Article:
ASHRAE Standard 90.1, Energy Standards for Buildings Except Low-Rise Residential Buildings provides the mini-mum requirements for the energy-efficient design of most buildings and offers, in detail, the minimum energy-efficient requirements for the design and construction of new buildings and their systems, new portions of buildings and their systems, and new systems and equipment in existing buildings as well as the criteria for determining compliance with these requirements. Due to the reliance that the Department of Energy places on the 90.1 standard to supply the requirements for energy-efficiency in buildings, the committee meets four times a year to expedite its work. Developing the revisions and acting on comments to the proposed revisions is ASHRAE’s 90.1 Special Standing Project Committee. The committee’s fall meeting was held on October 4-6 in Chicago.
Addressing the exterior of a building is the 90.1’s Envelope Subcommittee which meets in conjunction with the full 90.1 committee. This subcommittee had a very lengthy agenda of very complicated topics including thermal bridging, storm windows, new climate data, high speed commercial garage doors, and commissioning to mention just a few.
One of the more important actions was consideration of the public comments on providing an R Value for air cavities. Currently, ASHRAE 90.1 requires that this air space be at least one half inch and must be enclosed. At an earlier meeting, EIMA questioned whether this space had to be over ½ inch and sealed. Rushing in an attempt to finish its long agenda, the subcommittee agreed that air spaces just need to be enclosed on all sides and not sealed. This brings back the possibility that EIFS could claim its drainage plane as an enclosed space, particularly since, Dr. Dave Yarborough, formerly of Oak Ridge National Laboratory again cited a study that he did that shows that an enclosed space, no matter how small it is, can contribute to a wall’s R value. EIMA will continue to pursue this issue.
New high temperatures are being recorded all over the United States from 106 in Washington, DC, to 114 in Arizona. Reports about global climate change have been swirling in the recent weeks as these new record high temperatures continue to be set. January through June of this year is the hottest six month period ever recorded to start a year. Therefore, it comes as no surprise that there is a renewed interest in global climate change and the speed at which it’s occurring. As we continue to discuss environmental upgrades and ways that we can help to slow the effects of global climate change, it’s important to think about a wide range of decisions that are being made.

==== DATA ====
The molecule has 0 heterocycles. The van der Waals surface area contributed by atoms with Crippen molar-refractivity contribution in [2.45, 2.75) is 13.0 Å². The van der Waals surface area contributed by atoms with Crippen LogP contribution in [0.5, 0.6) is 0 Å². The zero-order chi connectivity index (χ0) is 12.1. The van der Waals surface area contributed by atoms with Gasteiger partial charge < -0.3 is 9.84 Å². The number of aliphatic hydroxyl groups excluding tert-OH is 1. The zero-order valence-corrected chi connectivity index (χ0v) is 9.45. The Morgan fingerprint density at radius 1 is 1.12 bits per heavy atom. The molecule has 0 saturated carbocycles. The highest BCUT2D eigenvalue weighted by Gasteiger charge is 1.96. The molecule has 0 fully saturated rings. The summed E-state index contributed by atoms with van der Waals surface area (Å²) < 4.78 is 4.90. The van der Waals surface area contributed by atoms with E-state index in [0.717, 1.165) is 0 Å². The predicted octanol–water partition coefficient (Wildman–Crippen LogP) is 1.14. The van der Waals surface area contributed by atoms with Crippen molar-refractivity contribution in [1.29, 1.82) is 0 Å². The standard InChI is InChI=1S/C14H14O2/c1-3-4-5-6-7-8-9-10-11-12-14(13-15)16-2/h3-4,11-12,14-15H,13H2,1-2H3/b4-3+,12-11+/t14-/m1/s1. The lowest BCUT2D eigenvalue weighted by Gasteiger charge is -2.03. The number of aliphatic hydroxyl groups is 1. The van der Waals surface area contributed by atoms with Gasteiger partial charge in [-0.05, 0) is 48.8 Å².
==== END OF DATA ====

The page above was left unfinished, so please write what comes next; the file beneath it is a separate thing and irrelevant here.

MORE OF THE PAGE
Environmental policy is going to pop into your head as we look to Congress and the White House for answers; but what about smaller upgrades where the decisions that architects, building owners, homeowners, and even future tenants can shape the global climate change impacts. Many times we don’t even consider the fact that their decision might have a relevant impact on such a large debate.
Take into consideration that EIFS impact on global climate change is 1/5 of brick*. That means the carbon footprint and carbon emissions are five times less for EIFS over the 5 stages of a life cycle. Take a look at these environmental benefits of EIFS:
- It takes 16 times fewer tractor trailer trucks to transport 25,000 square feet of EIFS over brick and 6 times fewer than stucco; drastically cutting down on automobile pollution into the air.*
- The overall lower construction costs can result in energy savings with the use of fewer resources.*
- EIFS has low/no volatile organic compounds and recycled content and recyclable packaging.
- EIFS is 84% more energy efficient than the next exterior cladding over a life cycle.*
There are many factors that go into global climate change. Take the necessary time to consider the ones that your decisions might have an effect on. When it comes to an exterior cladding EIFS can go far beyond others in reducing the carbon emissions that are given off as well as adding energy efficient benefits down the road.
*according to a proprietary study done by the National Institute of Standards and Technology